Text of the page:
37Section II: Nonaudit Services-Evaluation of Threats to Independence and the Application of SafeguardsStep 4 – Evaluate threats, which are circumstances that could impair independence, and determine if they are significantSee Appendix D, Threat Indicators, of the Practice Aid for assistancePractice Aid focuses on management participation and self-review threats. Remember that other threats may exist and will need to be evaluated if relationships exist beyond nonaudit services
38Section II: Step 4 – Evaluating Threats and Identifying Significant Threats When evaluating threats, the following threat indicators may suggest an increase in the significance of threats:The cumulative effect of aggregate threats (e.g. performing multiple nonaudit services)The significance of nonaudit services to the subject matter of the auditThe degree of assumptions and judgments by the auditorIncreasing the degree of subjectivity related to nonaudit servicesThe cumulative effects of the indicatorsOther threats to independence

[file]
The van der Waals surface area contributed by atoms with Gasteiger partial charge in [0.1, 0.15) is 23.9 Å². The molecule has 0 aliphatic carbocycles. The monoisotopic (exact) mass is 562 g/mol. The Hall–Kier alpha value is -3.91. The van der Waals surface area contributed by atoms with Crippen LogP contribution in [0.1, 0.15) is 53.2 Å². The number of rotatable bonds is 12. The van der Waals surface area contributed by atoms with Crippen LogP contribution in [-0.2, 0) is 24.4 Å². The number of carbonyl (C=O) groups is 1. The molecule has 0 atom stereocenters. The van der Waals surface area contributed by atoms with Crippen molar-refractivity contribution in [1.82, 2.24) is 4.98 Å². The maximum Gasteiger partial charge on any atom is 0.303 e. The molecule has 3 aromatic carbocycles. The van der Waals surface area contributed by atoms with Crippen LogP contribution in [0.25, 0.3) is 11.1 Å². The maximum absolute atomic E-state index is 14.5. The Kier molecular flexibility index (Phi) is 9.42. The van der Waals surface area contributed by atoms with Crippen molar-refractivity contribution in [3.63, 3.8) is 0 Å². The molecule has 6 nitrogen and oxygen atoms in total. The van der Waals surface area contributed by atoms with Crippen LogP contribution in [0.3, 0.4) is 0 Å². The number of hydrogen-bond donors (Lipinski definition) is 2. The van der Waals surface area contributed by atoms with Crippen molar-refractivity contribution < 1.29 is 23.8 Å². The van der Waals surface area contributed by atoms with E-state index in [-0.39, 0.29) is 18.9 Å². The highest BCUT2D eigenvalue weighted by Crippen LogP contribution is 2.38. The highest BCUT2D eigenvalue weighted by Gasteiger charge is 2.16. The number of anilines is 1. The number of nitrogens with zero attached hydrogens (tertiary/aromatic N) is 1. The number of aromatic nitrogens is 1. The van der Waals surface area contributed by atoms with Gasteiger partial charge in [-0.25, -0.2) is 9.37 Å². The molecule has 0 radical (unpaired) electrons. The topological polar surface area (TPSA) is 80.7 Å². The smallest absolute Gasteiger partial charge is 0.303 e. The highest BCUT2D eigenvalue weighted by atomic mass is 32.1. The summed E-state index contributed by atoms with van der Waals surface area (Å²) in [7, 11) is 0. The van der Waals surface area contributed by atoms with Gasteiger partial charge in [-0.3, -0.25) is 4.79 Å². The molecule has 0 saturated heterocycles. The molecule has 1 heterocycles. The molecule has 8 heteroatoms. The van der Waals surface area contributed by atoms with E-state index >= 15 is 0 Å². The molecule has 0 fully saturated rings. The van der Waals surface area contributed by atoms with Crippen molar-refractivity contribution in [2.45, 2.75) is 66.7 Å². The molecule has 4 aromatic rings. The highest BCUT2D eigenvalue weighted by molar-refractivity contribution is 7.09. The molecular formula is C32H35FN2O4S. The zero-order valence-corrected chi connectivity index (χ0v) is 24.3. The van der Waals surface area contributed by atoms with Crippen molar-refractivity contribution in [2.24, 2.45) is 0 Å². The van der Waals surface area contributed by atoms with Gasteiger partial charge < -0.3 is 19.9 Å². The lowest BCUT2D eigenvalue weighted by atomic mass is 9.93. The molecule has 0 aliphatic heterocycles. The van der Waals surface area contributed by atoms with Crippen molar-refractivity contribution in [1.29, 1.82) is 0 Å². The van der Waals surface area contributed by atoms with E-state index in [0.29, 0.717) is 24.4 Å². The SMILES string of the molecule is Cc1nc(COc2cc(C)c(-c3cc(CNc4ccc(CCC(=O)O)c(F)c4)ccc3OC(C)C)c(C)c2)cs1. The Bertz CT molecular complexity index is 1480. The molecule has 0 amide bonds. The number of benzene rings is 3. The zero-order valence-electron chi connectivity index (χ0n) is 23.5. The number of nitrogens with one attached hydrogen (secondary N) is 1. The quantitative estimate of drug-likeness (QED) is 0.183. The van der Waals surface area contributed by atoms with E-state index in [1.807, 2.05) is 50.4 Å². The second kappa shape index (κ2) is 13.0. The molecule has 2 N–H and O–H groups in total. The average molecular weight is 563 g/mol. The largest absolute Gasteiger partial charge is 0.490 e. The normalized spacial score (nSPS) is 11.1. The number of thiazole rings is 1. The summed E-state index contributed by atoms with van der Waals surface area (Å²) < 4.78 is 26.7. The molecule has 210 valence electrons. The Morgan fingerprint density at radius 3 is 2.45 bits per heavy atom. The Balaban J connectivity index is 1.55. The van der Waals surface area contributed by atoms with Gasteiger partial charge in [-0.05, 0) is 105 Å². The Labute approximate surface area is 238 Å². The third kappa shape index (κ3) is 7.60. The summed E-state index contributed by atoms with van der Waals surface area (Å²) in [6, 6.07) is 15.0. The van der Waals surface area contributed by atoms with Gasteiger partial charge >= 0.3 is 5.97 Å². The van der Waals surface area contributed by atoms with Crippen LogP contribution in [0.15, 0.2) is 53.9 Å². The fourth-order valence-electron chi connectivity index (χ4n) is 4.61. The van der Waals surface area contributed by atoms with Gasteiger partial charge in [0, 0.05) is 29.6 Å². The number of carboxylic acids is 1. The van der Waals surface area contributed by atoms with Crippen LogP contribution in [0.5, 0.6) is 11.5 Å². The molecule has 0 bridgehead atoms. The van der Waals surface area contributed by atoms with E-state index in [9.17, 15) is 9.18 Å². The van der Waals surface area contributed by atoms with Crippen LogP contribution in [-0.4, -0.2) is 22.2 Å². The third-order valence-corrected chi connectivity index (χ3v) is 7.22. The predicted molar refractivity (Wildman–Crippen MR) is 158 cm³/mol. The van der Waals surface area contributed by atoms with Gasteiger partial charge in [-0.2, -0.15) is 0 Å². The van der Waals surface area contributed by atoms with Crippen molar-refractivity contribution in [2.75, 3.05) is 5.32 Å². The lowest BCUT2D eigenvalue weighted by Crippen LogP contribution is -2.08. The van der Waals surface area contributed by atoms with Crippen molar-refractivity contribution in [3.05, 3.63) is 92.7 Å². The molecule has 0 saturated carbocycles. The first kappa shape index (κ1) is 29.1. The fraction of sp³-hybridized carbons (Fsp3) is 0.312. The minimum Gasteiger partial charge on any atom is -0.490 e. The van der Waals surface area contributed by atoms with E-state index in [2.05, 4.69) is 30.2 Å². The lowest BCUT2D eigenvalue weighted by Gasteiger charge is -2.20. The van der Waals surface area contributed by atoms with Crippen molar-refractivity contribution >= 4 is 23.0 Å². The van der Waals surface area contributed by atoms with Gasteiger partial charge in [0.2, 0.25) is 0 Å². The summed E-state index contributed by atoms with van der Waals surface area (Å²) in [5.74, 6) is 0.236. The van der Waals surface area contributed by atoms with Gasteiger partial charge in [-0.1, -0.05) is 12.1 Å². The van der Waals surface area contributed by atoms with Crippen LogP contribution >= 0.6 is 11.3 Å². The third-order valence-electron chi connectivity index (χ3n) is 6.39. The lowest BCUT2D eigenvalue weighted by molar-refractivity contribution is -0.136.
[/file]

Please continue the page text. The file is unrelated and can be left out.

39Section II: Step 4 – Other Factors to Consider When Evaluating the Significance of Threats Auditors should evaluate threats both individually and in the aggregate because threats can have a cumulative effect on independenceWhenever relevant new information about a threat comes to the attention of the auditor, the auditor should evaluate the significance of the threat
40Need Help? Let’s Run Through Example 2 in Appendix D Auditor has been requested to prepare the F/S for an audited entity. The auditor considered the following in evaluating whether a significant threat to independence existed:The audited entity’s books and records are substantially complete and accurate. Few, if any correcting entries are expected to be proposed.The individual designated by the audited entity who oversees the preparation of the F/S possesses SKE sufficient to oversee the service but is not capable of reperformance.This is the only nonaudit service that the auditor has been requested to perform.
41Need Help? Let’s Run Through Example 2 in Appendix D Conclusion:The auditor reached the conclusion that preparation of the F/S would result in a significant threat to independence; thereforeIt would be necessary to apply safeguards.
42Need Help? Let’s Run Through Example 3 in Appendix D Auditor has been requested to prepare the F/S, cash-to-accrual conversion entries, bank reconciliations, and depreciation schedules. The auditor considered the following:A significant number of correcting journal entries are expected to be proposed to the F/S in order to make the books and records complete and accurateThe individual designated by the audited entity who oversees the preparation of the F/S and the other nonaudit services possesses SKE sufficient to oversee the service but is not capable of reperformance